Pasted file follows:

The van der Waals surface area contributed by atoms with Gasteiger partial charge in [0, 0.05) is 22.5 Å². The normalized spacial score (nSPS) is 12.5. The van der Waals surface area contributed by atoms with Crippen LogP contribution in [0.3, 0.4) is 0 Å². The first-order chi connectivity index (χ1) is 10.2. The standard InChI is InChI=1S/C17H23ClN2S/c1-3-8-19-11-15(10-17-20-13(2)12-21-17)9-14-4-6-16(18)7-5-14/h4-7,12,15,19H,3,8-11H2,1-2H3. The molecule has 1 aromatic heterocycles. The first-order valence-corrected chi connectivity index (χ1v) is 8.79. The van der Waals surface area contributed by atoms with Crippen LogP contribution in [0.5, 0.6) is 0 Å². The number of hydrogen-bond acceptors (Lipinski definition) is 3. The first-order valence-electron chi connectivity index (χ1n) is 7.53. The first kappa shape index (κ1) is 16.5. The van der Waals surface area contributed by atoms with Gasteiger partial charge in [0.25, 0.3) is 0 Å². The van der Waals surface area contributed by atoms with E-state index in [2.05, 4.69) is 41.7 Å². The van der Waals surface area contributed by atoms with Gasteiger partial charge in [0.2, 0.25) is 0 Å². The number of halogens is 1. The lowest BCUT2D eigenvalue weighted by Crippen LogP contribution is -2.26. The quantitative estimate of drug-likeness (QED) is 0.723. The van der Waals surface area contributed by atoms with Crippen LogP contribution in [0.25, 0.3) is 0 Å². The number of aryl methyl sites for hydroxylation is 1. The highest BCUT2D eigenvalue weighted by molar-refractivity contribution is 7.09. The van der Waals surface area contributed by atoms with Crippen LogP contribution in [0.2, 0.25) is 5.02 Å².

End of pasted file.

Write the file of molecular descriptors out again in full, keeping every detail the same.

The van der Waals surface area contributed by atoms with Gasteiger partial charge in [0, 0.05) is 22.5 Å². The normalized spacial score (nSPS) is 12.5. The van der Waals surface area contributed by atoms with Crippen LogP contribution in [0.3, 0.4) is 0 Å². The first-order chi connectivity index (χ1) is 10.2. The standard InChI is InChI=1S/C17H23ClN2S/c1-3-8-19-11-15(10-17-20-13(2)12-21-17)9-14-4-6-16(18)7-5-14/h4-7,12,15,19H,3,8-11H2,1-2H3. The molecule has 1 aromatic heterocycles. The first-order valence-corrected chi connectivity index (χ1v) is 8.79. The van der Waals surface area contributed by atoms with Crippen LogP contribution in [0.5, 0.6) is 0 Å². The number of hydrogen-bond acceptors (Lipinski definition) is 3. The first-order valence-electron chi connectivity index (χ1n) is 7.53. The first kappa shape index (κ1) is 16.5. The van der Waals surface area contributed by atoms with Gasteiger partial charge in [0.25, 0.3) is 0 Å². The van der Waals surface area contributed by atoms with E-state index in [2.05, 4.69) is 41.7 Å². The van der Waals surface area contributed by atoms with Gasteiger partial charge in [0.2, 0.25) is 0 Å². The number of halogens is 1. The lowest BCUT2D eigenvalue weighted by Crippen LogP contribution is -2.26. The quantitative estimate of drug-likeness (QED) is 0.723. The van der Waals surface area contributed by atoms with Crippen LogP contribution in [0.25, 0.3) is 0 Å². The number of aryl methyl sites for hydroxylation is 1. The highest BCUT2D eigenvalue weighted by molar-refractivity contribution is 7.09. The van der Waals surface area contributed by atoms with Crippen LogP contribution in [0.2, 0.25) is 5.02 Å².